If you are wondering how to fix a clogged laundry drain, you certainly came to the right place. Read on to learn how to clear your drain using chemicals, hot water, and an auger.
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- How to Fix a Clogged Laundry Drain
- Diagnosing the Problem
- Calling a Plumber
Standing or slow-draining water on your laundry room floor or in your washing machine requires your immediate attention. A clogged laundry drain is likely causing the drain connected to your washing machine to overflow.
A clog in the washing machine drain will either spill water onto the laundry room floor as the washing machine drains, or spill dirty water back into the machine as it cycles through.
A clogged laundry drain could be caused by anything from excess lint in the drain to a buildup of slimy, bacterial sludge. If you’re not ready to call in a plumber and want to try to fix a clogged laundry drain on your own, there are a few ways to do it.
We’ll show you the easiest methods to unclog a laundry drain yourself — and when it’s best to call a plumber to do the job for you.
How to Fix a Clogged Laundry Drain
Before you take on the job of unclogging your laundry drain, it’s essential to understand the parts you’ll be working with and the tools you’ll need to take on the job.
Video Source: Primo Plumbing Youtube Channel
The laundry drain carries the wastewater from washing clothes away from your washing machine via the rubber, flexible drainage hose. From there, the water travels through the drain into the sewer line.
A laundry drain can become clogged by several causes:
- Foreign objects
- Laundry lint
- Animal hair
- Soap scum
- Grease and oils from clothes
- Bacterial sludge
These blockages can slowly build up in the laundry drainpipe or suddenly become stuck. When that happens, wastewater that should travel down the drainpipe is unable to move through.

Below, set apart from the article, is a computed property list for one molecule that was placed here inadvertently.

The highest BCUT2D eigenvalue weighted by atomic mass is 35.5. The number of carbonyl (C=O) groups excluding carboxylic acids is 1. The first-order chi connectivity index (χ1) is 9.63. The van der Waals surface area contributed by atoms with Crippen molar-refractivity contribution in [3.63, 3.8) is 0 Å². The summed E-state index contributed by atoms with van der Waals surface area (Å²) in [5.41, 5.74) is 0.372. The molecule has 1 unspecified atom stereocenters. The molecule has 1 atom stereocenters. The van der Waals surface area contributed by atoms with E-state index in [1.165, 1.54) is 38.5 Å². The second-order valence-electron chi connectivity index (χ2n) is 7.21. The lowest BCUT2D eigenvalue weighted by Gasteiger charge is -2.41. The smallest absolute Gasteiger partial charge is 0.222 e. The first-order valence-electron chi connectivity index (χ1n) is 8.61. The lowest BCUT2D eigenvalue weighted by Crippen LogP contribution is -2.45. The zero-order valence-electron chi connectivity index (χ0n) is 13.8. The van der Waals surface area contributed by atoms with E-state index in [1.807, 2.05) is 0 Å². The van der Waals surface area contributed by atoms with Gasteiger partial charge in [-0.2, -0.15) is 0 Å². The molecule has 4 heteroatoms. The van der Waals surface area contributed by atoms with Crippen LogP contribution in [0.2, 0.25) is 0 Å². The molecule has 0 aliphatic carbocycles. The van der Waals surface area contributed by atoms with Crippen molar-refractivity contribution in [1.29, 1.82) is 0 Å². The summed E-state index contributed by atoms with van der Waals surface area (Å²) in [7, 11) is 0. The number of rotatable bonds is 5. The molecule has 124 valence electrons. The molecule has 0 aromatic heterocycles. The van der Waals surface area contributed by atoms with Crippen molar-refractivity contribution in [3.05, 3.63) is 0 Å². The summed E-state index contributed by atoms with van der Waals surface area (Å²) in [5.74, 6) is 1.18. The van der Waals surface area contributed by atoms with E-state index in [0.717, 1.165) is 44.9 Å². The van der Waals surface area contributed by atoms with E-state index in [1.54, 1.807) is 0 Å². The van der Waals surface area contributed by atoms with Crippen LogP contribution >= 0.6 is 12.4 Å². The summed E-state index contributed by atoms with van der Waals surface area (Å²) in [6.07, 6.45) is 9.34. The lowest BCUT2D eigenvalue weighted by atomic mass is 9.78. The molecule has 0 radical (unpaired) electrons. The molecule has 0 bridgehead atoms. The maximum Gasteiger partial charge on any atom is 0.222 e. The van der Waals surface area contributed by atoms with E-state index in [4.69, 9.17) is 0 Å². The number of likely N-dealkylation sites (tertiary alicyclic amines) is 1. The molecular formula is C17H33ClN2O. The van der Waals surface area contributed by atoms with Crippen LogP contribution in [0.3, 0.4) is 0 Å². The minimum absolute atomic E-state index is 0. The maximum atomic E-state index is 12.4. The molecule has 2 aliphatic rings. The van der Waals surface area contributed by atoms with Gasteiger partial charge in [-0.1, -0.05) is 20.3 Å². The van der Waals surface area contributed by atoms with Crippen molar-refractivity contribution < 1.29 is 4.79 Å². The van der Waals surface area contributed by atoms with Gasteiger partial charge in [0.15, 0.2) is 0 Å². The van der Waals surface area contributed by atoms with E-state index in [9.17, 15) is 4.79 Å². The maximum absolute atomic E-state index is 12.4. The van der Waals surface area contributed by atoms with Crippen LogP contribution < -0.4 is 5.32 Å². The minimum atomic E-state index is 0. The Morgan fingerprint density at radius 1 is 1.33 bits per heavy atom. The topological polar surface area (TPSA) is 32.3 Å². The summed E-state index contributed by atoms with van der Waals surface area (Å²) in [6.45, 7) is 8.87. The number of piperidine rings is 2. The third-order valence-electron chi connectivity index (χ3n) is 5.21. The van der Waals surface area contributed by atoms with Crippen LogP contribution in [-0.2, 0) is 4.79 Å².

The drain backs up, spilling water onto the floor or back into the washing machine instead. To fix a clogged laundry drain, you’ll need to remove the blockage using special tools or a chemical drain cleaner and hot water.
Diagnosing the Problem
Before you start trying to unclog the drain, make sure the laundry drain really is the culprit. There are 2 simple ways to check.
1. Fill Your Sink
If you have a laundry room sink, fill it with water and then let it drain. If it drains quickly at first, but then slows down or stops, it’s a good indicator that you’re dealing with a partial or full clog.
However, if the sink doesn’t drain at all, try using a plunger over the drain to remove the blockage — there’s a small chance it could solve your problem and help the water drain away.
2. Run the Washing Machine
Fill your washing machine with water. Run it on the spin/drain cycle and watch the floor drain when the machine is draining.
If it spills over right away or very quickly, or if you suddenly see it overflowing where the discharge hose meets the wall, it’s a good indicator that the clog is nearby and easy to get to.
If it takes a while for the water to back up and spill over, the clog is likely further down the drain line. Let’s assume the blockage is within snaking or power auger distance (about 75 feet or less).
If this is the case, you can now attempt to clear it with either hot water, chemical drain cleaner, a plumbing snake, or a more heavy-duty drain auger.
Unclog With Liquid
If the laundry drain isn’t severely clogged, you can start with the easiest method: Just add water.